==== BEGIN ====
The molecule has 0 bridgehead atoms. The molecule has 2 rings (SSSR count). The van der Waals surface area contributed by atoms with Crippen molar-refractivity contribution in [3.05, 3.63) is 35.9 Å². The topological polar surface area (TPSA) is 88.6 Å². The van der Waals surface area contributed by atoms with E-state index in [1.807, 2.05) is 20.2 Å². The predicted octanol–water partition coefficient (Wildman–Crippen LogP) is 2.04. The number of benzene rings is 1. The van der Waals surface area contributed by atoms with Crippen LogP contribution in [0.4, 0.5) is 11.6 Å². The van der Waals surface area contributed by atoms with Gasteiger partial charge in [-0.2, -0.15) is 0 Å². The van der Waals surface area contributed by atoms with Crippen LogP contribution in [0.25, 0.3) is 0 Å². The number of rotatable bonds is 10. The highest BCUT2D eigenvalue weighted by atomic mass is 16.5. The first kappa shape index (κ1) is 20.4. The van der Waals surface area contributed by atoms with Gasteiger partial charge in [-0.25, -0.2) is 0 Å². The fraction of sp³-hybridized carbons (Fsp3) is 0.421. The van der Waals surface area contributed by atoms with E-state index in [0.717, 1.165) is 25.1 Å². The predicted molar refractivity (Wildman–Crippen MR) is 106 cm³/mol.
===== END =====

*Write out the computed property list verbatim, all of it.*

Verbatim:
The molecule has 0 bridgehead atoms. The molecule has 2 rings (SSSR count). The van der Waals surface area contributed by atoms with Crippen molar-refractivity contribution in [3.05, 3.63) is 35.9 Å². The topological polar surface area (TPSA) is 88.6 Å². The van der Waals surface area contributed by atoms with E-state index in [1.807, 2.05) is 20.2 Å². The predicted octanol–water partition coefficient (Wildman–Crippen LogP) is 2.04. The number of benzene rings is 1. The van der Waals surface area contributed by atoms with Crippen LogP contribution in [0.4, 0.5) is 11.6 Å². The van der Waals surface area contributed by atoms with Gasteiger partial charge in [-0.2, -0.15) is 0 Å². The van der Waals surface area contributed by atoms with Crippen LogP contribution in [0.25, 0.3) is 0 Å². The number of rotatable bonds is 10. The highest BCUT2D eigenvalue weighted by atomic mass is 16.5. The first kappa shape index (κ1) is 20.4. The van der Waals surface area contributed by atoms with Gasteiger partial charge in [-0.25, -0.2) is 0 Å². The fraction of sp³-hybridized carbons (Fsp3) is 0.421. The van der Waals surface area contributed by atoms with E-state index in [0.717, 1.165) is 25.1 Å². The predicted molar refractivity (Wildman–Crippen MR) is 106 cm³/mol.